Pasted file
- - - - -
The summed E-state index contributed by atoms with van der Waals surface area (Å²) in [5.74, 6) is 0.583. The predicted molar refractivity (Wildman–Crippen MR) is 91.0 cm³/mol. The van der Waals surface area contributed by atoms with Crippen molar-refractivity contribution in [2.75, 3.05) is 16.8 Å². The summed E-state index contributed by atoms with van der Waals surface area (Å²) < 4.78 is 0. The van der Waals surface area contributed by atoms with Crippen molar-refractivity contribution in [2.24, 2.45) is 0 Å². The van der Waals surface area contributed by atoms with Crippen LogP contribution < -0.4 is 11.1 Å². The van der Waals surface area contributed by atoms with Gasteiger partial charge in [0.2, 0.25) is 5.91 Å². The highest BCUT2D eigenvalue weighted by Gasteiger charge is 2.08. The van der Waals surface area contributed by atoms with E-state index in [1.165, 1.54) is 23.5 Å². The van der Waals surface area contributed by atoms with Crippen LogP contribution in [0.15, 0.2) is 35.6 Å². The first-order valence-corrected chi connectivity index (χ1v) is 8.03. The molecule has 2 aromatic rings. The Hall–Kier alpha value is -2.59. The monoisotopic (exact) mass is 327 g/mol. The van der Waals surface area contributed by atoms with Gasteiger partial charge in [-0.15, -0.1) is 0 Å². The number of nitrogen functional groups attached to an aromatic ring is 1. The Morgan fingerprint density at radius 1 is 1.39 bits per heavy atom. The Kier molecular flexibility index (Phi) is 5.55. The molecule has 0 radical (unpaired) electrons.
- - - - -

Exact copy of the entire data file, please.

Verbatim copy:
The summed E-state index contributed by atoms with van der Waals surface area (Å²) in [5.74, 6) is 0.583. The predicted molar refractivity (Wildman–Crippen MR) is 91.0 cm³/mol. The van der Waals surface area contributed by atoms with Crippen molar-refractivity contribution in [2.75, 3.05) is 16.8 Å². The summed E-state index contributed by atoms with van der Waals surface area (Å²) < 4.78 is 0. The van der Waals surface area contributed by atoms with Crippen molar-refractivity contribution in [2.24, 2.45) is 0 Å². The van der Waals surface area contributed by atoms with Crippen LogP contribution < -0.4 is 11.1 Å². The van der Waals surface area contributed by atoms with Gasteiger partial charge in [0.2, 0.25) is 5.91 Å². The highest BCUT2D eigenvalue weighted by Gasteiger charge is 2.08. The van der Waals surface area contributed by atoms with E-state index in [1.165, 1.54) is 23.5 Å². The van der Waals surface area contributed by atoms with Crippen LogP contribution in [0.15, 0.2) is 35.6 Å². The first-order valence-corrected chi connectivity index (χ1v) is 8.03. The molecule has 2 aromatic rings. The Hall–Kier alpha value is -2.59. The monoisotopic (exact) mass is 327 g/mol. The van der Waals surface area contributed by atoms with Gasteiger partial charge in [-0.15, -0.1) is 0 Å². The number of nitrogen functional groups attached to an aromatic ring is 1. The Morgan fingerprint density at radius 1 is 1.39 bits per heavy atom. The Kier molecular flexibility index (Phi) is 5.55. The molecule has 0 radical (unpaired) electrons.